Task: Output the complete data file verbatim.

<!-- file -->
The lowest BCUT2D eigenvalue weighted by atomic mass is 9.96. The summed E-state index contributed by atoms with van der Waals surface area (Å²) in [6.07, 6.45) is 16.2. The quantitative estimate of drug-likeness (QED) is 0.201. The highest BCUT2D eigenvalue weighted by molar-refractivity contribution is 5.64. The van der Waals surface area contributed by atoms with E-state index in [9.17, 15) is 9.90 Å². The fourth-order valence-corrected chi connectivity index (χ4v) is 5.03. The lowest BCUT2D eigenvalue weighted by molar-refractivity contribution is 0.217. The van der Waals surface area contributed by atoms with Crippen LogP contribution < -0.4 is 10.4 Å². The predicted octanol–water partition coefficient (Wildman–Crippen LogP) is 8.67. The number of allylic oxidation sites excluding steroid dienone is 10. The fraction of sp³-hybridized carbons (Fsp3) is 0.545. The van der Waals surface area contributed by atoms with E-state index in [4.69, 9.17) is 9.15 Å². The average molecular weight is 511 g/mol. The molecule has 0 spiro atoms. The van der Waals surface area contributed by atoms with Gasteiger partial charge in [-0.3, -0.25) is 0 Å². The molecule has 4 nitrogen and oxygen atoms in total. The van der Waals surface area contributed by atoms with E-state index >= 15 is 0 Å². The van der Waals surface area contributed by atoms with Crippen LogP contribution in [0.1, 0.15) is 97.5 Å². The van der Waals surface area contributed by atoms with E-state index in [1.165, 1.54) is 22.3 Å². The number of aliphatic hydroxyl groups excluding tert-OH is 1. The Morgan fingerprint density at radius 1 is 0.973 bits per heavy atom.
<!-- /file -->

The lowest BCUT2D eigenvalue weighted by atomic mass is 9.96. The summed E-state index contributed by atoms with van der Waals surface area (Å²) in [6.07, 6.45) is 16.2. The quantitative estimate of drug-likeness (QED) is 0.201. The highest BCUT2D eigenvalue weighted by molar-refractivity contribution is 5.64. The van der Waals surface area contributed by atoms with E-state index in [9.17, 15) is 9.90 Å². The fourth-order valence-corrected chi connectivity index (χ4v) is 5.03. The lowest BCUT2D eigenvalue weighted by molar-refractivity contribution is 0.217. The van der Waals surface area contributed by atoms with Crippen LogP contribution < -0.4 is 10.4 Å². The predicted octanol–water partition coefficient (Wildman–Crippen LogP) is 8.67. The number of allylic oxidation sites excluding steroid dienone is 10. The fraction of sp³-hybridized carbons (Fsp3) is 0.545. The van der Waals surface area contributed by atoms with E-state index in [4.69, 9.17) is 9.15 Å². The average molecular weight is 511 g/mol. The molecule has 0 spiro atoms. The van der Waals surface area contributed by atoms with Gasteiger partial charge in [-0.3, -0.25) is 0 Å². The molecule has 4 nitrogen and oxygen atoms in total. The van der Waals surface area contributed by atoms with E-state index >= 15 is 0 Å². The van der Waals surface area contributed by atoms with Crippen LogP contribution in [0.1, 0.15) is 97.5 Å². The van der Waals surface area contributed by atoms with E-state index in [1.165, 1.54) is 22.3 Å². The number of aliphatic hydroxyl groups excluding tert-OH is 1. The Morgan fingerprint density at radius 1 is 0.973 bits per heavy atom.